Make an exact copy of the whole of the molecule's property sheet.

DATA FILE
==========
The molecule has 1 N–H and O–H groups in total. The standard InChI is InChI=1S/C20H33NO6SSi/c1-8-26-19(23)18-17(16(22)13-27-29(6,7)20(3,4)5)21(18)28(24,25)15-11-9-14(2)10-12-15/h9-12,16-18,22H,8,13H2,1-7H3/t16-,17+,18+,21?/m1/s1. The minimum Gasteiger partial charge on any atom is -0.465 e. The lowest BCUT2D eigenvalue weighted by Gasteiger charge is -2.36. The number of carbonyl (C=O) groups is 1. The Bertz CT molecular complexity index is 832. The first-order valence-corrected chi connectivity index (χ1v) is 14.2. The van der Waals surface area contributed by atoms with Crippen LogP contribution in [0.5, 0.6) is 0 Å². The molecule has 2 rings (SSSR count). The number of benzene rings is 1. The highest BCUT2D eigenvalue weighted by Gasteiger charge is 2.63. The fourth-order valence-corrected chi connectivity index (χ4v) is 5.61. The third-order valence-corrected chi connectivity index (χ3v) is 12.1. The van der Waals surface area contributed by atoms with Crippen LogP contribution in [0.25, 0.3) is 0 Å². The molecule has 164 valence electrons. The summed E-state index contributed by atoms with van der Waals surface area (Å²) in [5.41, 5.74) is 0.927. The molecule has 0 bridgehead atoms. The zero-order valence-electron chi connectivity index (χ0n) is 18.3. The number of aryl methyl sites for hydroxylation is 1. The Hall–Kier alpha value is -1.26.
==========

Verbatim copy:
The molecule has 1 N–H and O–H groups in total. The standard InChI is InChI=1S/C20H33NO6SSi/c1-8-26-19(23)18-17(16(22)13-27-29(6,7)20(3,4)5)21(18)28(24,25)15-11-9-14(2)10-12-15/h9-12,16-18,22H,8,13H2,1-7H3/t16-,17+,18+,21?/m1/s1. The minimum Gasteiger partial charge on any atom is -0.465 e. The lowest BCUT2D eigenvalue weighted by Gasteiger charge is -2.36. The number of carbonyl (C=O) groups is 1. The Bertz CT molecular complexity index is 832. The first-order valence-corrected chi connectivity index (χ1v) is 14.2. The van der Waals surface area contributed by atoms with Crippen LogP contribution in [0.5, 0.6) is 0 Å². The molecule has 2 rings (SSSR count). The number of benzene rings is 1. The highest BCUT2D eigenvalue weighted by Gasteiger charge is 2.63. The fourth-order valence-corrected chi connectivity index (χ4v) is 5.61. The third-order valence-corrected chi connectivity index (χ3v) is 12.1. The van der Waals surface area contributed by atoms with Crippen LogP contribution in [0.25, 0.3) is 0 Å². The molecule has 164 valence electrons. The summed E-state index contributed by atoms with van der Waals surface area (Å²) in [5.41, 5.74) is 0.927. The molecule has 0 bridgehead atoms. The zero-order valence-electron chi connectivity index (χ0n) is 18.3. The number of aryl methyl sites for hydroxylation is 1. The Hall–Kier alpha value is -1.26.